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As Tennessee, others target drag shows, many wonder: Why?

NASHVILLE, Tenn. ((DailyNews)) — “If I hadn’t been a girl, I’d have been a drag queen.”

Dolly Parton has uttered those words famously and often. But if she really were a drag queen, one of Tennessee’s most famous daughters would likely be out of a job under legislation signed into law by Republican Gov. Bill Lee on Thursday.

Lee signed off on the legislation without issuing a statement or having a public ceremony. The bill goes into effect July 1.

Across the country, conservative activists and politicians complain that drag contributes to the “sexualization” or “grooming” of children. Several states are considering restrictions, but none has acted as fast as Tennessee. The efforts seek to extinguish popular “ drag story hours ” at which queens read to kids. Organizers of LGBTQ Pride events say they put a chill on their parades. And advocates note that the bills, pushed largely by Republicans, burden businesses in an un-Republican fashion.

The protestations have arisen fairly suddenly around a form of entertainment that has long had a place on the mainstream American stage.

Milton Berle, “Mr. Television” himself, was appearing in drag on the public airwaves as early as the 1950s on “Texaco Star Theater.” “RuPaul’s Drag Race” is a bona fide cultural phenomenon. Highly popular drag brunches bring revenue to restaurants. That such spectacles are now being portrayed as a danger to children boggles the minds of people who study, perform and appreciate drag.

“Drag is not a threat to anyone. It makes no sense to be criminalizing or vilifying drag in 2023,” said Lawrence La Fountain-Stokes, a professor of culture and gender studies at the University of Michigan and author of “Translocas: The Politics of Puerto Rican Drag and Trans Performance.”

“It is a space where people explore their identities,” said La Fountain-Stokes, who has done drag himself. “But it is also a place where people simply make a living. Drag is a job. Drag is a legitimate artistic expression that brings people together, that entertains, that allows certain individuals to explore who they are and allows all of us to have a very nice time. So it makes literally no sense for legislators, for people in government, to try to ban drag.”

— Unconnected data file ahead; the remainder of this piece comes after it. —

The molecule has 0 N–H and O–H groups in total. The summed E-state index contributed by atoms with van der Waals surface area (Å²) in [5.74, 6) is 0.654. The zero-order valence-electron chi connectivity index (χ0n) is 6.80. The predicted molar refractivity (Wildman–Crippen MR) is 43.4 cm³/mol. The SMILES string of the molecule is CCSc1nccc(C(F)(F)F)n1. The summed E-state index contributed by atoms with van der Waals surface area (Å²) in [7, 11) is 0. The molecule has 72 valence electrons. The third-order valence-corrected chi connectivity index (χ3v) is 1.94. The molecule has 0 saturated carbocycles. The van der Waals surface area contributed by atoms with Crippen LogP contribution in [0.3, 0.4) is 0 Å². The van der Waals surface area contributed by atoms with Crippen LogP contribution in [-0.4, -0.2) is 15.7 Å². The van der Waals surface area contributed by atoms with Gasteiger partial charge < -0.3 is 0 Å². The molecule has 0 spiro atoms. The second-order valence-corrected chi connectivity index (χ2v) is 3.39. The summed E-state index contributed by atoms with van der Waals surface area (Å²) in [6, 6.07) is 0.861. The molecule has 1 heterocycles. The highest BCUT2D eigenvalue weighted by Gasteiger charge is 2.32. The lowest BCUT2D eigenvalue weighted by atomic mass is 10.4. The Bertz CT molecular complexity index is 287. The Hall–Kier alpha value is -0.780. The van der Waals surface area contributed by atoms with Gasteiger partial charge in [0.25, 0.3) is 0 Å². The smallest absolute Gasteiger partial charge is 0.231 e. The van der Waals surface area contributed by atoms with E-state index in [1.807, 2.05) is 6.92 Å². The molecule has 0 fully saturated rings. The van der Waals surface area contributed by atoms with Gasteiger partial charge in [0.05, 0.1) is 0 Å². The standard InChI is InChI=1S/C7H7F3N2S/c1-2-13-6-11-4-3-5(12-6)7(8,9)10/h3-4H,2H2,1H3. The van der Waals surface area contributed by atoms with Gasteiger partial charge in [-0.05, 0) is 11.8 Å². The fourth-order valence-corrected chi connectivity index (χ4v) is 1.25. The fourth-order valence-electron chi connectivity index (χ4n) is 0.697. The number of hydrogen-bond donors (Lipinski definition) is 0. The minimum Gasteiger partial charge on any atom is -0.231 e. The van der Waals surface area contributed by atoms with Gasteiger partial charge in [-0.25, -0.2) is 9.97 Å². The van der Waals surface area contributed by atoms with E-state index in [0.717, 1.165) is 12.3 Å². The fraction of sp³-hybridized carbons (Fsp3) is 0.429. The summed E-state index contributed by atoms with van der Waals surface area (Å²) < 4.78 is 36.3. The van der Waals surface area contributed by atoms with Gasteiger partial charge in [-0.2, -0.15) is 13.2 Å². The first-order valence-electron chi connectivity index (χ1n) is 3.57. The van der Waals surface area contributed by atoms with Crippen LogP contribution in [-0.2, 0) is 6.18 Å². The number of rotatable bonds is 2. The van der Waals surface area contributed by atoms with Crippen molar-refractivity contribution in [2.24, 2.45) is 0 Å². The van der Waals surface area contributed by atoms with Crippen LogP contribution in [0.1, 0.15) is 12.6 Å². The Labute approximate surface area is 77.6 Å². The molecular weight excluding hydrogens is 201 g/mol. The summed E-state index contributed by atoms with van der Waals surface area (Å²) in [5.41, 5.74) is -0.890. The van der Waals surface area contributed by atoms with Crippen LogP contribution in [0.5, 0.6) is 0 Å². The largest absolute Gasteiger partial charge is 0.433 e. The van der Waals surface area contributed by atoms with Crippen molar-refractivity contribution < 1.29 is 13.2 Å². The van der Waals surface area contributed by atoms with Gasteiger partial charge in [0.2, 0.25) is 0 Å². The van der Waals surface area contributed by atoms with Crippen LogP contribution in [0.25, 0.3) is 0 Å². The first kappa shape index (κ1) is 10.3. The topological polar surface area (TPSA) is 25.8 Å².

Drag does not typically involve nudity or stripping, which are more common in the separate art of burlesque. Explicitly sexual and profane language is common in drag performances, but such content is avoided when children are the target audience. At shows meant for adults, venues or performers generally warn beforehand about age-inappropriate content.

The word “drag” does not appear in the Tennessee bill. Instead, it changes the definition of adult cabaret in Tennessee’s law to mean “adult-oriented performances that are harmful to minors.” It also says “male or female impersonators” now fall under adult cabaret among topless dancers, go-go dancers, exotic dancers and strippers.

The bill then bans adult cabaret from public property or anywhere minors might be present. It threatens performers with a misdemeanor charge, or a felony if it’s a repeat offense.

The bill has raised concerns that it could be used to target transgender people, but sponsors say that is not the intent.

The Tennessee Pride Chamber, a business advocacy group, predicted that “selective surveillance and enforcement” will lead to court challenges and “massive expenses” as governments defend an unconstitutional law that will harm the state’s brand.